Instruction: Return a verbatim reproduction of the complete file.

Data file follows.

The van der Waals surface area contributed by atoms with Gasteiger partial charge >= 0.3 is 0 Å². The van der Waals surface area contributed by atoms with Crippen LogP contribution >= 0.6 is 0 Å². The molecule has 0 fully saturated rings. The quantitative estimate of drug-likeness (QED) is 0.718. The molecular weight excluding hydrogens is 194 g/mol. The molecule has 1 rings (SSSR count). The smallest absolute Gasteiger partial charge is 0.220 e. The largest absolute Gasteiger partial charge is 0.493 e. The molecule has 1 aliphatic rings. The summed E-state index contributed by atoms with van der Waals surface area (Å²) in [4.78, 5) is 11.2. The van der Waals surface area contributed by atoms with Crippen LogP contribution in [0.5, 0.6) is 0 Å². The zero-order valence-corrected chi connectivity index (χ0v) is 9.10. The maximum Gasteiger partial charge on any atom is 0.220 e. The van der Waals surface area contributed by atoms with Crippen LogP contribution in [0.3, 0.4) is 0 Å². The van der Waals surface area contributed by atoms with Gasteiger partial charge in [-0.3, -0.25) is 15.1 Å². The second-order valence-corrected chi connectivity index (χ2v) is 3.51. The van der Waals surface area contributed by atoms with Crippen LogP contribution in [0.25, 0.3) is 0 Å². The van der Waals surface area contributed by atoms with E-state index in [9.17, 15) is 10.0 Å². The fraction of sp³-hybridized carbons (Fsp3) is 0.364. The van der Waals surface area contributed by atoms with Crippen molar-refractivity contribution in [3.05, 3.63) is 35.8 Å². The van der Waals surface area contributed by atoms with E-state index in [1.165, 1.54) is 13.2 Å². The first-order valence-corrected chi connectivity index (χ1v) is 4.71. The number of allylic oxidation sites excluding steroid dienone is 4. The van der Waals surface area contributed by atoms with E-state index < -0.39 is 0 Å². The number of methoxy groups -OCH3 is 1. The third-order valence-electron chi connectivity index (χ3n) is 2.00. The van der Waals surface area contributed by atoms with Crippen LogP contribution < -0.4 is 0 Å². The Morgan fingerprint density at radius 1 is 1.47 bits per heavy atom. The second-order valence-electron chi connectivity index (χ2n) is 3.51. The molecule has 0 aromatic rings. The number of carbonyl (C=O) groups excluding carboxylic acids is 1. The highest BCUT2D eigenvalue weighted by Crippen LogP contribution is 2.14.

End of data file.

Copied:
The van der Waals surface area contributed by atoms with Gasteiger partial charge >= 0.3 is 0 Å². The van der Waals surface area contributed by atoms with Crippen LogP contribution >= 0.6 is 0 Å². The molecule has 0 fully saturated rings. The quantitative estimate of drug-likeness (QED) is 0.718. The molecular weight excluding hydrogens is 194 g/mol. The molecule has 1 rings (SSSR count). The smallest absolute Gasteiger partial charge is 0.220 e. The largest absolute Gasteiger partial charge is 0.493 e. The molecule has 1 aliphatic rings. The summed E-state index contributed by atoms with van der Waals surface area (Å²) in [4.78, 5) is 11.2. The van der Waals surface area contributed by atoms with Crippen LogP contribution in [0.5, 0.6) is 0 Å². The zero-order valence-corrected chi connectivity index (χ0v) is 9.10. The maximum Gasteiger partial charge on any atom is 0.220 e. The van der Waals surface area contributed by atoms with Crippen LogP contribution in [0.3, 0.4) is 0 Å². The van der Waals surface area contributed by atoms with Gasteiger partial charge in [-0.3, -0.25) is 15.1 Å². The second-order valence-corrected chi connectivity index (χ2v) is 3.51. The van der Waals surface area contributed by atoms with Crippen LogP contribution in [0.25, 0.3) is 0 Å². The van der Waals surface area contributed by atoms with E-state index in [9.17, 15) is 10.0 Å². The fraction of sp³-hybridized carbons (Fsp3) is 0.364. The van der Waals surface area contributed by atoms with Crippen molar-refractivity contribution in [3.05, 3.63) is 35.8 Å². The van der Waals surface area contributed by atoms with E-state index in [1.165, 1.54) is 13.2 Å². The first-order valence-corrected chi connectivity index (χ1v) is 4.71. The number of allylic oxidation sites excluding steroid dienone is 4. The van der Waals surface area contributed by atoms with E-state index < -0.39 is 0 Å². The number of methoxy groups -OCH3 is 1. The third-order valence-electron chi connectivity index (χ3n) is 2.00. The van der Waals surface area contributed by atoms with Crippen LogP contribution < -0.4 is 0 Å². The Morgan fingerprint density at radius 1 is 1.47 bits per heavy atom. The second-order valence-electron chi connectivity index (χ2n) is 3.51. The molecule has 0 aromatic rings. The number of carbonyl (C=O) groups excluding carboxylic acids is 1. The highest BCUT2D eigenvalue weighted by Crippen LogP contribution is 2.14.